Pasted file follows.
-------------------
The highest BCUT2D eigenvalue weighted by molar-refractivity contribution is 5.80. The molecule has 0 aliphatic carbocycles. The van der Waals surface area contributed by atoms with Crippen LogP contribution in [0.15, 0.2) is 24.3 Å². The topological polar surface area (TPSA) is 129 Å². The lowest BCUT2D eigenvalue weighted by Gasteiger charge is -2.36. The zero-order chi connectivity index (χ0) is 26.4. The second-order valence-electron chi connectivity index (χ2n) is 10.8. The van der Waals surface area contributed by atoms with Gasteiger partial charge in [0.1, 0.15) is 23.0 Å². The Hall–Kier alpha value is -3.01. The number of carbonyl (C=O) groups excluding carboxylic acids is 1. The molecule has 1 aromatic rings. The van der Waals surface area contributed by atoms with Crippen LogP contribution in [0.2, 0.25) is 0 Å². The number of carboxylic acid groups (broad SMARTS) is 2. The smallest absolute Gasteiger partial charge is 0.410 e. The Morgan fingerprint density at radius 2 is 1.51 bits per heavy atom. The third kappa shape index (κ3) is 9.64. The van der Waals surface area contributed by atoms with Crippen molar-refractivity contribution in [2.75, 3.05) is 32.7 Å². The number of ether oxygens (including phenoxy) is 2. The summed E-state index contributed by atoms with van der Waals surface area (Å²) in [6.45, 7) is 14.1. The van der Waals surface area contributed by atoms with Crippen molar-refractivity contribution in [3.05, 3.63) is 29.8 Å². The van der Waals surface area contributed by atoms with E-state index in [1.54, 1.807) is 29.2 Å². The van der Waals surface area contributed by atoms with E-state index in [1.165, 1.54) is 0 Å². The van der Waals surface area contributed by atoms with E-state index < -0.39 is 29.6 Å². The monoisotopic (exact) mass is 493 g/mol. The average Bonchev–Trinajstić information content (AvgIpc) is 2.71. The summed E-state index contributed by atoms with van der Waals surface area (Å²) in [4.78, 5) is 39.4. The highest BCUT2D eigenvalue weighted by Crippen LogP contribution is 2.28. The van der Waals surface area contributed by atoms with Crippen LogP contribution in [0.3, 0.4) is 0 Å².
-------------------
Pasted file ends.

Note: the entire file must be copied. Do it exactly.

The highest BCUT2D eigenvalue weighted by molar-refractivity contribution is 5.80. The molecule has 0 aliphatic carbocycles. The van der Waals surface area contributed by atoms with Crippen LogP contribution in [0.15, 0.2) is 24.3 Å². The topological polar surface area (TPSA) is 129 Å². The lowest BCUT2D eigenvalue weighted by Gasteiger charge is -2.36. The zero-order chi connectivity index (χ0) is 26.4. The second-order valence-electron chi connectivity index (χ2n) is 10.8. The van der Waals surface area contributed by atoms with Gasteiger partial charge in [0.1, 0.15) is 23.0 Å². The Hall–Kier alpha value is -3.01. The number of carbonyl (C=O) groups excluding carboxylic acids is 1. The molecule has 1 aromatic rings. The van der Waals surface area contributed by atoms with Crippen LogP contribution in [0.2, 0.25) is 0 Å². The number of carboxylic acid groups (broad SMARTS) is 2. The smallest absolute Gasteiger partial charge is 0.410 e. The Morgan fingerprint density at radius 2 is 1.51 bits per heavy atom. The third kappa shape index (κ3) is 9.64. The van der Waals surface area contributed by atoms with Crippen molar-refractivity contribution in [2.75, 3.05) is 32.7 Å². The number of ether oxygens (including phenoxy) is 2. The summed E-state index contributed by atoms with van der Waals surface area (Å²) in [6.45, 7) is 14.1. The van der Waals surface area contributed by atoms with Crippen molar-refractivity contribution in [3.05, 3.63) is 29.8 Å². The van der Waals surface area contributed by atoms with E-state index in [1.54, 1.807) is 29.2 Å². The van der Waals surface area contributed by atoms with E-state index in [1.165, 1.54) is 0 Å². The van der Waals surface area contributed by atoms with E-state index < -0.39 is 29.6 Å². The monoisotopic (exact) mass is 493 g/mol. The average Bonchev–Trinajstić information content (AvgIpc) is 2.71. The summed E-state index contributed by atoms with van der Waals surface area (Å²) in [4.78, 5) is 39.4. The highest BCUT2D eigenvalue weighted by Crippen LogP contribution is 2.28. The van der Waals surface area contributed by atoms with Crippen LogP contribution in [0.3, 0.4) is 0 Å².